TNAME TABTYPE CLUSTERID
—————————— ——- ———-
GGS_MARKER TABLE
GGS_SETUP TABLE
GGS_STICK TABLE
GGS_TEMP_COLS TABLE
GGS_TEMP_UK TABLE

16 rows selected.

Alright now we don’t have those entries coming anymore for the schema. Will try to grant the same privilege to the GG user back again and will see what happens now.

SQL> conn / as sysdba
Connected.

SQL> grant sysdba to ggs_owner;
Grant succeeded.

Cool, now after we removed or purged those Bin entries for the schema, we don’t have any error coming while granting the GG user privileges.

Hope That Helps
Prashant D

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CELL_OFFLOAD_PROCESSING value in Non-Exadata Surrounds! — “High ‘ksv master wait’ And ‘ASM File Metadata Operation’ Wait Events

Posted by FatDBA on January 27, 2016

It was a case some time back while performing the performance analysis for one of the database, i encountered a curious wait event ‘ASM file metadata operation’. After further analysis i discovered that it’s happening specially when doing operations such as a DROP TABLESPACE, or in this case when using Data Pump. Though the server was basically not doing anything and much of the CPU cycles were IDLE but there was this strange wait event on ‘ASM file metadata operation’ with high waits on ‘ksv master wait’.

Below is the graphical depiction of the situation.
asm1

Image to highlight one of the major spike during the period.
asm2

Reason:
In an Exadata surrounds this is the suitable setting, nevertheless, in a non-Exadata environment, which it was in this case, this causes performance issues to arise as processes on the RDBMS awaits on a reply from the ASM which is trying to delivery smart-scan results.

Solution:
The following solutions are available for non-Exadata databases:
1. For the quickest solution, use the workaround. The workaround does not negatively impact non-Exadata databases.
This parameter is to be set on the database instance.
alter system set cell_offload_processing = false;
2. Upgrade to 12.1, when available. OR
3. Apply the 11.2.0.3 patch set OR
4. Apply one-off Patch 11800170, if available for your RDBMS and Grid Homes


Hope That Helps
Prashant Dixit

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Part 1: ASM Installation on 11gR2 (VMWare)

Posted by FatDBA on January 10, 2016

Hello Everyone,
Today i would like to start series/chapters describing Oracle Automatic Storage Management (Oracle ASM) concepts and provides an overview of Oracle ASM features. Followed posts will covers subjects like Installation, Configuration, Administration/Management, Monitoring. Troubleshooting and Optimization etc.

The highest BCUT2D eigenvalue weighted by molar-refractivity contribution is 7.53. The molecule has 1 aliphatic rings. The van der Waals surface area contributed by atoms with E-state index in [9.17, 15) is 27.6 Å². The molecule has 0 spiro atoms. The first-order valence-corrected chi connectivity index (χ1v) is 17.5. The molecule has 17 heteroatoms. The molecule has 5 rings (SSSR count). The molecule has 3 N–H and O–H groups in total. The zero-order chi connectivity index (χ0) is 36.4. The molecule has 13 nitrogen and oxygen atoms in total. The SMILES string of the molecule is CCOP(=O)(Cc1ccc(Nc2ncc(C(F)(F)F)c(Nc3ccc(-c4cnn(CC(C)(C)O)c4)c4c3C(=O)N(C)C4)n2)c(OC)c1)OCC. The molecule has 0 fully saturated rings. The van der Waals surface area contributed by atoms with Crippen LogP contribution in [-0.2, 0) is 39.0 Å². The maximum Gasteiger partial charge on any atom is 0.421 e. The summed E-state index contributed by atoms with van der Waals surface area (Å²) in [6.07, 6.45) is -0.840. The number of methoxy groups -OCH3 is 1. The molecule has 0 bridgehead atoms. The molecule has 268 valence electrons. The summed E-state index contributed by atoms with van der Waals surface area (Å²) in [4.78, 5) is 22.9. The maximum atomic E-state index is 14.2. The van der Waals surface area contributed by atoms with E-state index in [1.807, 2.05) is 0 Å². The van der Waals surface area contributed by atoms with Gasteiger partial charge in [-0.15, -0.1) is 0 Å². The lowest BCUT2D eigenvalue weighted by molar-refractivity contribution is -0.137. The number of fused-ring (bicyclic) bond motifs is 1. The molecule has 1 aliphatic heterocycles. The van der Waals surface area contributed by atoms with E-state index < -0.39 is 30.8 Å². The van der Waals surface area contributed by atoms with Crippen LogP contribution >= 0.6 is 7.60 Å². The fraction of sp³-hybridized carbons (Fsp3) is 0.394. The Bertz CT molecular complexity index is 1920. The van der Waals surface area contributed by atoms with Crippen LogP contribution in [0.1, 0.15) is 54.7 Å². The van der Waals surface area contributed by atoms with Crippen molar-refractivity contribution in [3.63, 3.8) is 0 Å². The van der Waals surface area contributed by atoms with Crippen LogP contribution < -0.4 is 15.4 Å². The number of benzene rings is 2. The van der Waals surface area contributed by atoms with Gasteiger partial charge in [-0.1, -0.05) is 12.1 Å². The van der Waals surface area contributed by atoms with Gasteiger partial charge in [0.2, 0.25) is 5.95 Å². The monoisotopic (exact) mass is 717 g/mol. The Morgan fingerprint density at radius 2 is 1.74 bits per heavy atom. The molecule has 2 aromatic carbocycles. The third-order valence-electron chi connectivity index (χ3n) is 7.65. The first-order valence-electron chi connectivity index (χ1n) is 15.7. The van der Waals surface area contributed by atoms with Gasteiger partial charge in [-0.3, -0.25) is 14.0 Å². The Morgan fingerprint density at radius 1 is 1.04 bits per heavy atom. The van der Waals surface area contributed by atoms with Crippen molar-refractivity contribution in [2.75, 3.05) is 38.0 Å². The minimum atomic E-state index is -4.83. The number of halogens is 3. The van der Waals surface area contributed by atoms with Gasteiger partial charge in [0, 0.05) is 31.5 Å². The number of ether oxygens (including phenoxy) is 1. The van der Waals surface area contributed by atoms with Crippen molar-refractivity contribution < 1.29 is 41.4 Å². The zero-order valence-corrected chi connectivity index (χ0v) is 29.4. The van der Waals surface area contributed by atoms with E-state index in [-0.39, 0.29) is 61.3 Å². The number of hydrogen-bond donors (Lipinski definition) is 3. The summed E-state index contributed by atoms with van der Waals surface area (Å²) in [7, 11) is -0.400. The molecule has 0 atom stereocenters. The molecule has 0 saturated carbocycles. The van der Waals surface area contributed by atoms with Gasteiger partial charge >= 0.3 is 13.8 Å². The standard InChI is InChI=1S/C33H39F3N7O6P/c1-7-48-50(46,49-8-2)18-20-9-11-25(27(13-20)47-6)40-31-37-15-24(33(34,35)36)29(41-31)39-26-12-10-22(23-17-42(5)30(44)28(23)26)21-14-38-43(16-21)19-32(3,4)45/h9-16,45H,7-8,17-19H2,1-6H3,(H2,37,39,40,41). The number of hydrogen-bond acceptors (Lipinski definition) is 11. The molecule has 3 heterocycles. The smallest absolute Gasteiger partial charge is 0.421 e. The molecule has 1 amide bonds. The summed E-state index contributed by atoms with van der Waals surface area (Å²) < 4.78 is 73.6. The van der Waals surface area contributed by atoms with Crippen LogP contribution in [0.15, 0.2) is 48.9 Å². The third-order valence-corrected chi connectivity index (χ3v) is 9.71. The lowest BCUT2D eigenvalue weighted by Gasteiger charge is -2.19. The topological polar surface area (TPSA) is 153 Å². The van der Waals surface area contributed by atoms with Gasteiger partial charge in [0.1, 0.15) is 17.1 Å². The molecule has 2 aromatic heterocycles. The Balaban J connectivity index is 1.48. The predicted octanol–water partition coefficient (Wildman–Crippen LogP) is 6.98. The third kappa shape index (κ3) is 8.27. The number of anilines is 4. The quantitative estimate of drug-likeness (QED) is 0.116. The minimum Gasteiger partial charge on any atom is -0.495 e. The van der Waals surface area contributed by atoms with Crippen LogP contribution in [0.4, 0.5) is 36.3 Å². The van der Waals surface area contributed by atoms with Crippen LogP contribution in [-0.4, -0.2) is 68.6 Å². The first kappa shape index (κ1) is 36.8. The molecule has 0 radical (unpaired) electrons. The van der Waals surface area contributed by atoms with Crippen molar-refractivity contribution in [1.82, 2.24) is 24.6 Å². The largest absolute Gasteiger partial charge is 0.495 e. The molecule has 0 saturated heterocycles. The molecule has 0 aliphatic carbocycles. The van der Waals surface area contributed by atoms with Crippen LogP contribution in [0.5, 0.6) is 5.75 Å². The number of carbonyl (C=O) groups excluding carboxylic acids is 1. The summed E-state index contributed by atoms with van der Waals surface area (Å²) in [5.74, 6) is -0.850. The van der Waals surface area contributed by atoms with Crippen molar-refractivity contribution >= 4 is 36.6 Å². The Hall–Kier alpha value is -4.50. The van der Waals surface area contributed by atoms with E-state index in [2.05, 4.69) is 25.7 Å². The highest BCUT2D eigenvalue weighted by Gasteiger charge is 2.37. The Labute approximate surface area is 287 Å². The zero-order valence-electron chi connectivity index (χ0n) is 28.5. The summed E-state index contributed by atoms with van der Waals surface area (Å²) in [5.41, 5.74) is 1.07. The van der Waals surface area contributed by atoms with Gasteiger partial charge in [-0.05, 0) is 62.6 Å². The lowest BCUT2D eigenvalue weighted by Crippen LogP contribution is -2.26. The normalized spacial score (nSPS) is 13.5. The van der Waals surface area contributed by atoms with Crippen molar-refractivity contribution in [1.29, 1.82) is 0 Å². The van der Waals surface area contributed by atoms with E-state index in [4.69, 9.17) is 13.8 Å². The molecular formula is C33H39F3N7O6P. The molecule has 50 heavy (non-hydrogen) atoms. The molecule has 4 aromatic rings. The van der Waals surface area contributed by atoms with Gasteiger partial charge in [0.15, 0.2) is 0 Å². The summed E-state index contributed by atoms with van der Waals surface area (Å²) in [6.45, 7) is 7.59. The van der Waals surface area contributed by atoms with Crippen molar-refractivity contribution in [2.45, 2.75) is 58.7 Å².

In this maiden post (Part 1) i would like to discuss and elaborate about ASM installation and related areas.

Prerequisites:
Considering that you already have the OS ready with all packages per-installed before we begin our ASM installation on the top. I will start with right from the scratch.

Step 1:
Preparing Disks or Partitions which will be used while creating the ASM diskgroups.
I’ve created 3 Persistent Disks each of 4GB in size from the VM Disk (I will perform all steps in VM environment).

This is how the VM Setting will look like once you are done with the Disk creation.
*Forgot about the Fifth Hard Disk of 10GB for now. Will explain the usage later on the series.

1

Once you have the disks created, Next you’ll have to format the newly created disks to make them usable: Using fdisk command. Command displays the status of available newly created partitions/disks as:
/dev/sdb, /dev/sdc, /dev/sdd – Each of 4GB (4294 MBs) in size.

[root@localhost ~]# fdisk -l

Disk /dev/sda: 91.3 GB, 91268055040 bytes, 178257920 sectors
Units = sectors of 1 * 512 = 512 bytes
Sector size (logical/physical): 512 bytes / 512 bytes
I/O size (minimum/optimal): 512 bytes / 512 bytes
Disk label type: dos
Disk identifier: 0x000aab6c

Device Boot Start End Blocks Id System
/dev/sda1 * 2048 1026047 512000 83 Linux
/dev/sda2 1026048 178257919 88615936 8e Linux LVM

Disk /dev/sdb: 4294 MB, 4294967296 bytes, 8388608 sectors
Units = sectors of 1 * 512 = 512 bytes
Sector size (logical/physical): 512 bytes / 512 bytes
I/O size (minimum/optimal): 512 bytes / 512 bytes

Click Here to Read More!!

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runInstaller Error: An unexpected error has been detected by HotSpot Virtual Machine

Posted by FatDBA on January 6, 2016

Hello Everyone,
Installing your Oracle Software using GUI Method requires to call “runInstaller” script and is always an easy step if you have proper permissions, DISPLAY settings in place.
But here i would like to discuss one of the case where I’ve spent several hours to fix one of the error that occurred every-time i called runInstaller script even after setting all required permissions and DISPLAY variables.

It fails to render the installer and creates a log file under /tmp directory with below mentioned contents.

#
# An unexpected error has been detected by HotSpot Virtual Machine:
#
# SIGSEGV (0xb) at pc=0x0000003e2ce14d70, pid=4000, tid=140717162321680
#
# Java VM: Java HotSpot(TM) 64-Bit Server VM (1.5.0_51-b10 mixed mode)
# Problematic frame:
# C [ld-linux-x86-64.so.2+0x14d70]
#

————— T H R E A D —————

Current thread (0x000000004220d3f0): JavaThread “AWT-EventQueue-0” [_thread_in_native, id=4014]